If we carefully read the text once again we can easily see that Paul does not feel fear or nervousness. Just the opposite! He is encouraging the Philippians with words of exhortation. He even says that the Philippians should feel happiness and joyfulness since the Word of God is spreading out and people are preaching Christ, what does it matter if he is in prison? (I will be released soon, so please guys don’t worry about me you have other things to worry about.)

Paul is relaxed but attentive; he is spontaneous but thoughtful. He is not afraid even if he is in Rome and the crazy Emperor Nero – enemy of Christians – is in the power. Why is that? He said: I am thankful to God remembering you guys in Philippi. I am constantly praying for you and I am confident. Interesting …
He is thankful, prayerful and confident. This is his inner condition. He knows that Philippians are sharing the Gospel, and their grace and hearts are with him. And this is important. This is somehow enough.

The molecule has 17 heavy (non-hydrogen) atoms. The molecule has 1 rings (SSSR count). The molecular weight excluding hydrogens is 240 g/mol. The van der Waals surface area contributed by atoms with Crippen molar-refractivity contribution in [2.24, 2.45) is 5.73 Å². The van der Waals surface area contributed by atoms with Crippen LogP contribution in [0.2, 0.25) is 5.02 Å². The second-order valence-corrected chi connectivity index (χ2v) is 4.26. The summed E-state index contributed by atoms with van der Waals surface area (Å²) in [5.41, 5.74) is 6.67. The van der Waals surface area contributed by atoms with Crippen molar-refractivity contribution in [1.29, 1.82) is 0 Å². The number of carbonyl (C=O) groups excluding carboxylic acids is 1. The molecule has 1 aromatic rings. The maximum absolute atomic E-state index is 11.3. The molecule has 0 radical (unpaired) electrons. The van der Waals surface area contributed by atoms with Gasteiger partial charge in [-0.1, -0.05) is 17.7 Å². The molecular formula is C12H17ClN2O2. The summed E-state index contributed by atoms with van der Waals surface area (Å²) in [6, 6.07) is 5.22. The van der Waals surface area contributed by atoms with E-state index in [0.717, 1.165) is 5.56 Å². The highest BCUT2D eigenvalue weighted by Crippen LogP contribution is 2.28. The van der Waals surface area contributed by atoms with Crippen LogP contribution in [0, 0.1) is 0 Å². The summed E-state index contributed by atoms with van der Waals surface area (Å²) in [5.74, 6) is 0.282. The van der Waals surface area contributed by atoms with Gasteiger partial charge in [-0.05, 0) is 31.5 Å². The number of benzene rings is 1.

They share Gospel, grace and hearts, literally he said you are participating with me in Gospel, in grace and in my heart. Because if we do that and if we apply this ourselves we should be sure that God will finish in us what he started, God will bring to completion his work in us.

These are important pre-conditions for making good decisions. To be thankful for what we have, to develop prayerful mood and be grounded in confidence. Paul said that his prayer contains three important ingredients.

First is that our love overflows more and more. Second is that our knowledge with judgment (or insight) increases in order to do the third thing – that we can determinate what is best. How interesting is this?! First love, then, knowledge and discernment (determination what is best). How do we do that?

I don’t want to sound too philosophical here. Love and knowledge are related. If you want to know something you need to love it first. However if you love something or someone you want to know something about that person or thing (like science for example).